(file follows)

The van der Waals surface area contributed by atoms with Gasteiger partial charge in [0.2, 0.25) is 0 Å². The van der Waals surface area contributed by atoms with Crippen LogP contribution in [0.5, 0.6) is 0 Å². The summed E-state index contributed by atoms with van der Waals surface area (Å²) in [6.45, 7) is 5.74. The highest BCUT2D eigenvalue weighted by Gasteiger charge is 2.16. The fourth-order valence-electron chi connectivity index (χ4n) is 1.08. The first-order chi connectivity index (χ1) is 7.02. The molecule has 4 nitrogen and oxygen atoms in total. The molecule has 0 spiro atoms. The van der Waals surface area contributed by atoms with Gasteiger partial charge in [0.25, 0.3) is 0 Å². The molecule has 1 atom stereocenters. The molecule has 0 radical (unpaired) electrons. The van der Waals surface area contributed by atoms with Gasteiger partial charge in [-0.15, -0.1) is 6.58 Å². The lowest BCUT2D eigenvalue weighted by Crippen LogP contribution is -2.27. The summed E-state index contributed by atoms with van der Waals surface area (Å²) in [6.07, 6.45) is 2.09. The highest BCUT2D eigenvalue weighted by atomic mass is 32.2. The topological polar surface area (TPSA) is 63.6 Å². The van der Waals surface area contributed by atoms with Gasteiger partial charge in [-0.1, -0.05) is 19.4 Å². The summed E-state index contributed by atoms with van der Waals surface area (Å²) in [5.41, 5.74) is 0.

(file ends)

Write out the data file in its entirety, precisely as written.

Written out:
The van der Waals surface area contributed by atoms with Gasteiger partial charge in [0.2, 0.25) is 0 Å². The van der Waals surface area contributed by atoms with Crippen LogP contribution in [0.5, 0.6) is 0 Å². The summed E-state index contributed by atoms with van der Waals surface area (Å²) in [6.45, 7) is 5.74. The highest BCUT2D eigenvalue weighted by Gasteiger charge is 2.16. The fourth-order valence-electron chi connectivity index (χ4n) is 1.08. The first-order chi connectivity index (χ1) is 7.02. The molecule has 4 nitrogen and oxygen atoms in total. The molecule has 0 spiro atoms. The van der Waals surface area contributed by atoms with Gasteiger partial charge in [0.25, 0.3) is 0 Å². The molecule has 1 atom stereocenters. The molecule has 0 radical (unpaired) electrons. The van der Waals surface area contributed by atoms with Gasteiger partial charge in [-0.15, -0.1) is 6.58 Å². The lowest BCUT2D eigenvalue weighted by Crippen LogP contribution is -2.27. The summed E-state index contributed by atoms with van der Waals surface area (Å²) in [6.07, 6.45) is 2.09. The highest BCUT2D eigenvalue weighted by atomic mass is 32.2. The topological polar surface area (TPSA) is 63.6 Å². The van der Waals surface area contributed by atoms with Gasteiger partial charge in [-0.1, -0.05) is 19.4 Å². The summed E-state index contributed by atoms with van der Waals surface area (Å²) in [5.41, 5.74) is 0.